Judge denies request for new mesh trial

By Kyla Asbury | Mar 10, 2015

CHARLESTON – A federal judge has denied a motion requesting a reduction in punitive damages in a lawsuit against C.R. Bard Inc. for its vaginal mesh products.

Bard had filed a motion for a new trial and a motion to reduce the $1.75 million punitive damages.

In his opinion, District Judge Joseph R. Goodwin said Bard's arguments advanced in support of a new trial are unpersuasive.

"Crucially, none of the objections raised by Bard constitutes an error 'so grievous as to have rendered the trial unfair,'" Goodwin's opinion states.

On the contrary, the evidentiary decisions made during the trial ensured that the jury would hear the most probative evidence from each side without being confused and misled by superfluous and complicated testimony, according to the opinion.

Because of this, Goodwin denied the motion for a new trial and denied Bard's subsequent requests.

The case was the first jury trial within the seven MDLs assigned to Goodwin by the Judicial Panel on Multidistrict Litigation concerning the use of transvaginal surgical mesh to treat pelvic organ prolapse and stress urinary incontinence, according to the opinion.

"In the seven MDLs, there are more than 70,000 cases currently pending, approximately 10,000 of which are in the C.R. Bard Inc."

This particular case concerns Donna Cisson, who was implanted with transvaginal surgical mesh—specifically, the Avaulta Plus Posterior Biosynthetic Support System manufactured by Bard to treat pelvic organ prolapse—in May 2009, and after receiving the implant, she experienced "significant mental and physical pain and suffering."

On March 10, 2011, Cisson and her husband filed the lawsuit against Bard for various causes of action and trial began July 29, 2013.

The trial lasted 14 days and, on Aug. 15, 2013, the jury returned a verdict in favor of Cisson on her design defect and failure to warn claims.

The jury awarded Cisson $250,000 in compensatory damages and $1.75 million in punitive damages.

Goodwin stated that after the trial, he considered and denied Bard's renewed motion for judgment as a matter of law, finding that the plaintiffs’ claims had sufficient evidentiary basis such that the jury’s verdict was reasonable under Federal Rule of Civil Procedure 50.

"In a final attempt to absolve itself of the jury’s verdict, Bard has moved for a new trial pursuant to Federal Rule of Civil Procedure 59(a)(1)," according to Goodwin's opinion.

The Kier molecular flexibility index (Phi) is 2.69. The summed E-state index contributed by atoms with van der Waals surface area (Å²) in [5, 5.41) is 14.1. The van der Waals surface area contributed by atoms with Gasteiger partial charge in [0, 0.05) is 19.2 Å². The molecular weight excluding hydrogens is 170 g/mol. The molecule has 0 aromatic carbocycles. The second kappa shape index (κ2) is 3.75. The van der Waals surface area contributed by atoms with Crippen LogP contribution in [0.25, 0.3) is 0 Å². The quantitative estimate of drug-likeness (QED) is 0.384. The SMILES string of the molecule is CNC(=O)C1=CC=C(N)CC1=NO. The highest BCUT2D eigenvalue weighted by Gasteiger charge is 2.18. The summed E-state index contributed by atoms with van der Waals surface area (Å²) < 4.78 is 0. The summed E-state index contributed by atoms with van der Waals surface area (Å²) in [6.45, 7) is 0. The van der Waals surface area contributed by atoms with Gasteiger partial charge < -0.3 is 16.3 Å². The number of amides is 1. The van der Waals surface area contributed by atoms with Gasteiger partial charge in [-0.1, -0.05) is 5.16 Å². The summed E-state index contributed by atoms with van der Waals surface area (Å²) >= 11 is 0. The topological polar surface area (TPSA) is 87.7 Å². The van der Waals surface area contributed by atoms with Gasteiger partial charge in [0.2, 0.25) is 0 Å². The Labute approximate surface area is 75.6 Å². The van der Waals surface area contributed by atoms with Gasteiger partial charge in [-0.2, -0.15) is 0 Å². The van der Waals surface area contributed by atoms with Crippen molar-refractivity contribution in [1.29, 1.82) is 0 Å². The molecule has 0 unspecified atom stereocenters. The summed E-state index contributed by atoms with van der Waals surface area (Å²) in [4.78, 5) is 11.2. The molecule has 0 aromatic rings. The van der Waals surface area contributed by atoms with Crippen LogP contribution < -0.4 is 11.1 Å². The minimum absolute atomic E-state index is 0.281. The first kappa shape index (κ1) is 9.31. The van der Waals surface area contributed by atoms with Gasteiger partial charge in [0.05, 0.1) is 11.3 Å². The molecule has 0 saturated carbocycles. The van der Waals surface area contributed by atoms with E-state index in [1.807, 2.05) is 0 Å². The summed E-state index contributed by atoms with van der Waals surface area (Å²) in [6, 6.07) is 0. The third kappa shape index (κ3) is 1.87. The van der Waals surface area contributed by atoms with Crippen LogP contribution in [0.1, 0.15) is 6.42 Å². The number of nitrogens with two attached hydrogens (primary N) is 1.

Anxious to submit its case to the Fourth Circuit Court of Appeals, Bard recently requested a ruling on this motion, which Goodwin denied.

Goodwin stated that Bard attempted to minimize Cisson’s physical injuries, calling them "non-life threatening," but the court cited trial facts of Cisson's "life-altering" pain that is "permanent in nature" as evidence of Bard’s reprehensible conduct.

Goodwin also stated that Bard's continuous indifference and reckless disregard of the harms caused to the plaintiff — by the use of the polypropylene resin in its device even after they were warned to avoid use in human bodies — as conduct that warranted the $1.75 million punitive damage award against it.

Goodwin also denied the plaintiff's motion that would declare Georgia's Tort Reform Act of 1987 unconstitutional.

According to the law, 75 percent of punitive damages must be paid to Georgia's state treasury specifically for recoveries in product liability cases.

Cission and her husband were represented by Gary B. Blasingame, Henry G. Garrard III, Andrew Judson Hill III, Leanna Bankester Pittard and Josh B. Wages of Blasingame Burch Garrard & Ashley; Paul T. Farrell Jr. of Greene Ketchum Bailey Walker Farrell & Tweel; Allison Overbay Van Laningham of Van Laningham Duncan; and Anthony J. Majestro of Powell & Majestro.

C.R. Bard is represented by Melissa Foster Bird, Taylor Tapley Daly, Matthew B. Lerner, Richard B. North Jr., Amanda Naes Shelton, Anita Wallace Thomas, Marc E. Williams and Jane T. Davis of Nelson Mullins Riley & Scarborough; Lori G. Cohen, Ronald Merrell II, Michael A. Nicodema, Daniel I.A. Smulian, Eric W. Swanis and Philip M. Hymanson of Greenberg Traurig; Marilyn Ann Moberg of Reed Smith; and Deborah A. Moeller of Shook Hardy Bacon.

U.S. District Court for the Southern District of West Virginia case number: 2:11-cv-00195

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